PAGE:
I dodged, hopped onto the couch and jumped over the back, bolting into the kitchen which smelled like Boston Market roasted chicken. My nose is never wrong. A bag filled with potatoes, gravy, coleslaw and a steaming chicken sat on the counter next to the sink. I snatched it to the floor and tore through the plastic, paper and Styrofoam, woofing down some potatoes and gravy. Mrs. Angleton rushed into the Kitchen, arms flapping like a chicken trying to fly.
"Oh, stop! EINSTEIN!!!" She squawked.
I decided to take the chicken to go and bolted down to the basement, bursting into Einstein's room and plopping onto his bed. Mrs. Angleton's cries of woe carried down the stairs, but she had stopped at the top. Einstein has told her that if she enters his room without permission, he will move out. (As if that would ever happen.)
"Mom, I can't hear myself think! Meat Head, get off my bed!" Einstein jumped out of his computer chair, or tried to. The seat—I love to shove my nose there when he's not home because it smells like stale farts and Doritos—stuck to his butt. He stumbled and fell face first into the carpet. The chair extended from his butt like a strange, fifth limb, wheels spinning fast and then slowing.
"Sexy." I barked as I gulped down the rest of the chicken. The bones made a lovely crunch, crunch. "When your chair gets stuck, that means you've been sitting and playing computer games too long."
"Your dog ate our dinner," Mrs. Angleton snarled. "I told you to shut the solid door!"
Don't worry. She yells a lot about everything. You should have heard her all the Thanksgivings and Christmases I ate the turkey and the ham.
"What am I supposed to do about it now?" Einstein growled back.
"Don't whine to me later that you're hungry." Mrs. Angleton slammed the door.
Her footsteps thundered over our heads as she stomped angrily about the kitchen. I licked the chicken juice from my muzzle and the bed sheets. Then I jumped from the bed and nosed around Einstein.
"Bad dog," he said, pushing me away as he removed the chair from his butt. Then he climbed awkwardly to his feet and hulked over me, finger pointed. "You need to stop stealing food."
"Bad human," I barked. "You need to start exercising yourself."
I turned my attention to the staircase, snuffling around for any chicken crumbs I might have dropped.
"My bed is all messed… is that chicken grease? Oh no, you tracked that stinky dirt everywhere." My human whined and then yelled, "Mom, I need new sheets!"
Overhead came the stomp, stomp, stomp of an angry mother. The basement door burst open, and Mrs. Angleton hurled a fresh set of sheets down the stairs, slamming the door, whap!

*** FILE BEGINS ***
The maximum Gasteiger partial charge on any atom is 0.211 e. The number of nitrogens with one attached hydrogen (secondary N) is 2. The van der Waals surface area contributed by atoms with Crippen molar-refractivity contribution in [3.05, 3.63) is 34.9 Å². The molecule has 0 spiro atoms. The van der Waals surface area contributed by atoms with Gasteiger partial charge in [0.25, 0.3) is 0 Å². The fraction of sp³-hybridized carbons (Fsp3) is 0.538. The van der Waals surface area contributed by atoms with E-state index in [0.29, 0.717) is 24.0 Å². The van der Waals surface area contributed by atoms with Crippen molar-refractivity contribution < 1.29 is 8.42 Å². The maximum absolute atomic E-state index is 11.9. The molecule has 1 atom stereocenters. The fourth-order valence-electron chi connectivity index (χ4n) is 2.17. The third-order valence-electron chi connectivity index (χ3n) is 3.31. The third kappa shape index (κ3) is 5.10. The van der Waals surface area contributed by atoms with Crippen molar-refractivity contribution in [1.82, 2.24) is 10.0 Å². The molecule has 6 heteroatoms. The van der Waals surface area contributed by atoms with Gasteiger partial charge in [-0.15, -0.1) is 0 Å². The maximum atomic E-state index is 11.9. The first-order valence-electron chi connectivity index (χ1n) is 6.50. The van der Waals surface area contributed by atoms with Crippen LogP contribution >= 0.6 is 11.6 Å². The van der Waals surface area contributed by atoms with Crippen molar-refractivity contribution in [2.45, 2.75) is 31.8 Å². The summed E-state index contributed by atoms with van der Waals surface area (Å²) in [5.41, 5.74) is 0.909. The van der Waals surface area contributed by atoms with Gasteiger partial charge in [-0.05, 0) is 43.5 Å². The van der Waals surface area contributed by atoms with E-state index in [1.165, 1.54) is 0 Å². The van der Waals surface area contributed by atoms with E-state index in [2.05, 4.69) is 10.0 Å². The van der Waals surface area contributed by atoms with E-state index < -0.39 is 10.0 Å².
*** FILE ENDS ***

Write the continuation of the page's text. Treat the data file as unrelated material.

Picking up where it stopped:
I pretended to be asleep so he could wake me up. Then I would jump on him and knock him down. It was our after-walk tradition. Instead of the latch on the tailgate clicking open, I heard the screen door snap shut. What? Wait. My eyes sprang open. Einstein had forgotten to roll up the tailgate window so I leaped over it, bounded around the car and up the porch steps. My human was retreating down the hall as I skidded to a halt at the screen door. I whimpered.
He stopped and turned to face me. "You're not coming in until you've had a bath. But first I'm going to find out what's on this memory card—proof of aliens."
"Oh, right, because aliens always drop their cameras in the woods," I barked. (Later, you might think that perhaps I have underestimated my ability to see the future. I was just being sarcastic, honest to the Great Paw Above.)
"Oh, and don't break that screen or you'll be in bigger trouble than you already are," he warned.
"Hey!" I howled as he disappeared into the basement.
Most humans assume that dogs don't like being left alone because we are needy. Not true. All animals, except humans, can see ghosts. I don't mind when a dog drops by for a woof, but cats drive me barking mad. However, apparitions from the animal kingdom are rare. Most specters are humans who have some kind of unfinished business they want help with. I wouldn't mind lending a paw in exchange for unlimited access to refrigerators, but every pup, kitten, squirrel and chipmunk knows that you never talk to human ghosts because you'll get roped into demon worship or something worse. (Like a conversation. The horror.)
Vinnie, also known as the Nuisance, had appeared two weeks ago talking about supplemental insurance. He sandwiched this information between a long speech about the president and how he missed a good bowel movement. Who would want to hear about that? I'm referring to the president. Poop is always interesting.
Anyway, I had spent the last two weeks strenuously ignoring the Nuisance and didn't feel in the mood for more work. Also his scent, like damp air just after a summer rain, made my nose itch. I backed up, dusted off my paws and charged through the screen door. Easy enough. The hard part was dodging Einstein's mother.
She's about ten years old. That's seventy if you're human. She's a gray haired, droopy eyed woman with a penchant for housecoats. (The housecoat is an unfortunate fashion statement. Since I'm the best dog in the world, I have kindly chewed designer holes in all of them. That evening she wore a blue one that was extra holey.)
"Out! Out! You mangy thing! Einstein, get this dog out of here. He's dirtying up my FLOOR!" She shrieked as she chased after me.
Meat Head the Worst Dog in the World will be posted here in easy to read increments. Read for oldest to newest if you haven't been following along.
Can't Wait to find out what happens next?